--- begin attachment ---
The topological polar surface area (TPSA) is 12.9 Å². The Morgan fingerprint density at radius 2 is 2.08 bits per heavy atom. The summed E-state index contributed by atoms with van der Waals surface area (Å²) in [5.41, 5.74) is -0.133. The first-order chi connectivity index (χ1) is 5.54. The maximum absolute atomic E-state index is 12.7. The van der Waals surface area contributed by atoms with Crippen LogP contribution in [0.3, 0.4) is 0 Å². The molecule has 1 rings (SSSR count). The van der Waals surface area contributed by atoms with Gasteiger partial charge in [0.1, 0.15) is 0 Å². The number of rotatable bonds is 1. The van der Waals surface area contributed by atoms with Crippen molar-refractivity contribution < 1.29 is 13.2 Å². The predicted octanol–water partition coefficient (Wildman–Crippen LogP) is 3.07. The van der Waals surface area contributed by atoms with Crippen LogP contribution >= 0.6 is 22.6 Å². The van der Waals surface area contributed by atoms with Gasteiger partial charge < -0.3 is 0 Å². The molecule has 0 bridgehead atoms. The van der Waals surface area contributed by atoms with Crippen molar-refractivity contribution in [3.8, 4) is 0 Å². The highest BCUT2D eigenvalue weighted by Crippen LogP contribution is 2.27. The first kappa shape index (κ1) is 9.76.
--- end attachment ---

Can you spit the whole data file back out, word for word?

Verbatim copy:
The topological polar surface area (TPSA) is 12.9 Å². The Morgan fingerprint density at radius 2 is 2.08 bits per heavy atom. The summed E-state index contributed by atoms with van der Waals surface area (Å²) in [5.41, 5.74) is -0.133. The first-order chi connectivity index (χ1) is 5.54. The maximum absolute atomic E-state index is 12.7. The van der Waals surface area contributed by atoms with Crippen LogP contribution in [0.3, 0.4) is 0 Å². The molecule has 1 rings (SSSR count). The van der Waals surface area contributed by atoms with Gasteiger partial charge in [0.1, 0.15) is 0 Å². The number of rotatable bonds is 1. The van der Waals surface area contributed by atoms with Crippen molar-refractivity contribution < 1.29 is 13.2 Å². The predicted octanol–water partition coefficient (Wildman–Crippen LogP) is 3.07. The van der Waals surface area contributed by atoms with Crippen LogP contribution >= 0.6 is 22.6 Å². The van der Waals surface area contributed by atoms with Gasteiger partial charge < -0.3 is 0 Å². The molecule has 0 bridgehead atoms. The van der Waals surface area contributed by atoms with Crippen molar-refractivity contribution in [3.8, 4) is 0 Å². The highest BCUT2D eigenvalue weighted by Crippen LogP contribution is 2.27. The first kappa shape index (κ1) is 9.76.